I may have mentioned that I know nowt about geology. However, my brother-in-law, Andrew Coleman, is an actual geologist and has very kindly written this brief introduction to the wonders of Waitaki’s geology.Read More
People love climbing and clambering over rocks – not to mention a good photo opportunity. ‘Have you been to Elephant Rocks?’ Mike asks. I have. ‘Moeraki boulders?’ Yep.
It seems I’m a geotourist.Read More
On the evening of 30th September 1918, the mayor, Mr Robert Milligan, presided over a small ceremony at the power house in Chelmer Street. After the inevitable speeches, Mrs Mitchell turned the tap, allowing water to enter the Pelton wheel casing. A few moments later, the master switch was thrown and electricity circulated round Oamaru for the first time.Read More
The near-replica Pelton wheel has been taken apart, sand blasted and coated, piece by piece. A few of the smaller components are in Bruce's workshop, still in their grey primer, waiting for the gloss coat which will finish them off beautifully. This will be Bruce’s masterpiece.Read More
'You must ask Prince Charles to perform the official opening,' I said. Dot had told me before how she met the Prince on a trip to England and had told him about the castle. 'Seriously - write to him and ask. I'm sure he'd be interested!'Read More
I finally have a copy of the book in my hands. I called in to see Toni Hayman, Operations Manager at Publishers Distribution when I was in Auckland, and she kindly handed over my very own copy.
I opened it at random and found a typo.Read More
Allan Dick, lifelong journalist, founder of NZ Today magazine and curator of the Facebook page, 'Oamaru Today', has read Penguins under the Porch. Here's what he said about it:
YOU ARE INVITED . . . .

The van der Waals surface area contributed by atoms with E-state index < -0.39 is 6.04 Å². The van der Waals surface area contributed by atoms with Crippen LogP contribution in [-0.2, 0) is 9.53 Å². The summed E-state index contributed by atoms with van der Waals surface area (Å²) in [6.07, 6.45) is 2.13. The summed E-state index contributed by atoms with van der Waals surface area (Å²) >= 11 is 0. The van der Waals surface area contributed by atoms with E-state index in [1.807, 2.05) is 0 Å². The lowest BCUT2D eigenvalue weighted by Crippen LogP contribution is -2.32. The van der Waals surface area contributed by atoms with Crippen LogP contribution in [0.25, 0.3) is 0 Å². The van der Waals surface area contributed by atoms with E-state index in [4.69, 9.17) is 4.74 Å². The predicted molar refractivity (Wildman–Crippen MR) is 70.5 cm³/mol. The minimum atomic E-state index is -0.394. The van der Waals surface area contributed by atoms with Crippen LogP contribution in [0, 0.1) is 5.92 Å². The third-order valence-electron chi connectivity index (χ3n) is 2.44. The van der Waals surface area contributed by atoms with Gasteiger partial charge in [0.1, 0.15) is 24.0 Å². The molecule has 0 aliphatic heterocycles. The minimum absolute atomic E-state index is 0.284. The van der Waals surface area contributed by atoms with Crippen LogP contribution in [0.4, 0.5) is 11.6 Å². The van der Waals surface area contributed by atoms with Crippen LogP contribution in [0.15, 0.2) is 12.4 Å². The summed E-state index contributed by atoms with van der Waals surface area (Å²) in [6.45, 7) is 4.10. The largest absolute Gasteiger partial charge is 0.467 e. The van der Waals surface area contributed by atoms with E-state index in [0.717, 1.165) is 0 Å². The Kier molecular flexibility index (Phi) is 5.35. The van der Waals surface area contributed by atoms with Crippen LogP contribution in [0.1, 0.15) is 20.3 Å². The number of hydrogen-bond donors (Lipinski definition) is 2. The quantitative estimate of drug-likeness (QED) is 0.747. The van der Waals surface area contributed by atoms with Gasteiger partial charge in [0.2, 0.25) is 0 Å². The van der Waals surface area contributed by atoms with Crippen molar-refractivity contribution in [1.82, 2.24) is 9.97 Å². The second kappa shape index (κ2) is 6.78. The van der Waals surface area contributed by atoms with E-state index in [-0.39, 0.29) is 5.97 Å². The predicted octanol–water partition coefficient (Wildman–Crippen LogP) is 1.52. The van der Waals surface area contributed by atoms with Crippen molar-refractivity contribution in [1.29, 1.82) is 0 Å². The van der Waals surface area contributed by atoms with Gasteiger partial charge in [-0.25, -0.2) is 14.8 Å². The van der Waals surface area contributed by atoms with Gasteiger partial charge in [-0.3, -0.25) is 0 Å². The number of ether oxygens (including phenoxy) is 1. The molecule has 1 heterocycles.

I have just finished reading David Harbourne's book, "Penguins Under the Porch". It is a remarkable book by a Yorkshireman who stumbled across Oamaru four years or so ago while on a NZ tour with his daughter. Inspired by his brief time here, he decided to return, spend several weeks here and write a book about this place.
The result is a captivating read and a book that should be on the shelf of every Oamaruvian.
In his time here, I got to know David and I was left breathless by the energy he put into researching his material — meeting people and not afraid to ask questions.
The book follows a format of a chapter that looks at why such and such a thing happened in Oamaru, blended with chapters on Oamaru and its people as he sees them today. It is not a history book. It is not confrontational, it doesn't address "issues" — it is simply a bloody good yarn about this place that we live in — and love.
"Penguins Under the Porch" is available now at Paper Plus, but also come along and meet David at the library [on 31 May].
He's a lovely bloke and I promise you — you will love his book.
Thanks, Allan - cheers!
The founding fathers believed Oamaru had unlimited potential, and boy did they put someone else's money where their mouths were.Read More
I breathed in the heady aroma of penguin shit, which reminded me of chicken sheds back home. One of the simple pleasures of life.Read More
The muttonbird was served on a pretty vintage plate with wilted spinach and roast new potatoes. The waitress also brought a bowl of water with a slice of lemon and a tea towel. I drank the water straight away, dried the bowl with the tea towel and got on with my dinner.Read More